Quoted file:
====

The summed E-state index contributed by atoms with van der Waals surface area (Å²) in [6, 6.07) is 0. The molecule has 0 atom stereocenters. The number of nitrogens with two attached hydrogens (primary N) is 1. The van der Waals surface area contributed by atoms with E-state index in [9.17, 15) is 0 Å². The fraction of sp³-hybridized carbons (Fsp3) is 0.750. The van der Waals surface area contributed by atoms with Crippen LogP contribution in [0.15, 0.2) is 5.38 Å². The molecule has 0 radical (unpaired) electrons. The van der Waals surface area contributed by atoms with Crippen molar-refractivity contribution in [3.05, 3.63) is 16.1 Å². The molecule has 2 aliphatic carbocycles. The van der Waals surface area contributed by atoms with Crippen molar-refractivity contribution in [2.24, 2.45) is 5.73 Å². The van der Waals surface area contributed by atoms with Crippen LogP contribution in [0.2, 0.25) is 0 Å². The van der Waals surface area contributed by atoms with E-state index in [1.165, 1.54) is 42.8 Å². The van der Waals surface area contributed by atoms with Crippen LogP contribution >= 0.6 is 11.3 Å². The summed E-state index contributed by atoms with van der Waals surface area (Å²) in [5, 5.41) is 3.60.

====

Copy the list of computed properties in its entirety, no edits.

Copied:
The summed E-state index contributed by atoms with van der Waals surface area (Å²) in [6, 6.07) is 0. The molecule has 0 atom stereocenters. The number of nitrogens with two attached hydrogens (primary N) is 1. The van der Waals surface area contributed by atoms with E-state index in [9.17, 15) is 0 Å². The fraction of sp³-hybridized carbons (Fsp3) is 0.750. The van der Waals surface area contributed by atoms with Crippen LogP contribution in [0.15, 0.2) is 5.38 Å². The molecule has 0 radical (unpaired) electrons. The van der Waals surface area contributed by atoms with Crippen molar-refractivity contribution in [3.05, 3.63) is 16.1 Å². The molecule has 2 aliphatic carbocycles. The van der Waals surface area contributed by atoms with Crippen molar-refractivity contribution in [2.24, 2.45) is 5.73 Å². The van der Waals surface area contributed by atoms with Crippen LogP contribution in [0.2, 0.25) is 0 Å². The van der Waals surface area contributed by atoms with E-state index in [1.165, 1.54) is 42.8 Å². The van der Waals surface area contributed by atoms with Crippen LogP contribution >= 0.6 is 11.3 Å². The summed E-state index contributed by atoms with van der Waals surface area (Å²) in [5, 5.41) is 3.60.